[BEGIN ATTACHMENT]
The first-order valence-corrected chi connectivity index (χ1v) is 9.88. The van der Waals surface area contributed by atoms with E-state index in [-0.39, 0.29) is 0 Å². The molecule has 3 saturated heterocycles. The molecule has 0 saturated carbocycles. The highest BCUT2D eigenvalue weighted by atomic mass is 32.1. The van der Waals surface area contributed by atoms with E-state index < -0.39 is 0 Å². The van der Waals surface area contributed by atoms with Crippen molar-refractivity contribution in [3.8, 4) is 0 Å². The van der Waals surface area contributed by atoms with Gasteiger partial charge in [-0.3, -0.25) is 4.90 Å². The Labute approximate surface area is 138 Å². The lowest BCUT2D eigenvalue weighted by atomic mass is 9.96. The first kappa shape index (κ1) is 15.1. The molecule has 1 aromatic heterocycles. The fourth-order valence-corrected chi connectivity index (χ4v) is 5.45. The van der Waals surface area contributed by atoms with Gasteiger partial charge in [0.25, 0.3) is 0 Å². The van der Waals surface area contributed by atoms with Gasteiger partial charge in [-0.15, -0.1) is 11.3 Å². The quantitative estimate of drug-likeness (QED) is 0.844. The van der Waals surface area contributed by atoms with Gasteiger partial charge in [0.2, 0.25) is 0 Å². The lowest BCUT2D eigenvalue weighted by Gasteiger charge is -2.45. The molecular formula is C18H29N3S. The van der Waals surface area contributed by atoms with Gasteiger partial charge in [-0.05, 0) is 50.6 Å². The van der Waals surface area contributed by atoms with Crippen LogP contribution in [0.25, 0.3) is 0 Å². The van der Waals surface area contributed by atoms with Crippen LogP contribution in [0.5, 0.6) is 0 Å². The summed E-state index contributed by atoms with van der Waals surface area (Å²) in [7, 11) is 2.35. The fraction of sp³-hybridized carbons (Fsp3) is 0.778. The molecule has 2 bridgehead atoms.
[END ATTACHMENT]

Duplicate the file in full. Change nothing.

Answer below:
The first-order valence-corrected chi connectivity index (χ1v) is 9.88. The van der Waals surface area contributed by atoms with E-state index in [-0.39, 0.29) is 0 Å². The molecule has 3 saturated heterocycles. The molecule has 0 saturated carbocycles. The highest BCUT2D eigenvalue weighted by atomic mass is 32.1. The van der Waals surface area contributed by atoms with E-state index < -0.39 is 0 Å². The van der Waals surface area contributed by atoms with Crippen molar-refractivity contribution in [3.8, 4) is 0 Å². The van der Waals surface area contributed by atoms with Gasteiger partial charge in [-0.3, -0.25) is 4.90 Å². The Labute approximate surface area is 138 Å². The lowest BCUT2D eigenvalue weighted by atomic mass is 9.96. The first kappa shape index (κ1) is 15.1. The molecule has 1 aromatic heterocycles. The fourth-order valence-corrected chi connectivity index (χ4v) is 5.45. The van der Waals surface area contributed by atoms with Gasteiger partial charge in [0.25, 0.3) is 0 Å². The van der Waals surface area contributed by atoms with Gasteiger partial charge in [-0.15, -0.1) is 11.3 Å². The quantitative estimate of drug-likeness (QED) is 0.844. The van der Waals surface area contributed by atoms with Gasteiger partial charge in [0.2, 0.25) is 0 Å². The lowest BCUT2D eigenvalue weighted by Gasteiger charge is -2.45. The molecular formula is C18H29N3S. The van der Waals surface area contributed by atoms with Gasteiger partial charge in [-0.05, 0) is 50.6 Å². The van der Waals surface area contributed by atoms with Crippen LogP contribution in [0.25, 0.3) is 0 Å². The van der Waals surface area contributed by atoms with Crippen LogP contribution in [0.5, 0.6) is 0 Å². The summed E-state index contributed by atoms with van der Waals surface area (Å²) in [7, 11) is 2.35. The fraction of sp³-hybridized carbons (Fsp3) is 0.778. The molecule has 2 bridgehead atoms.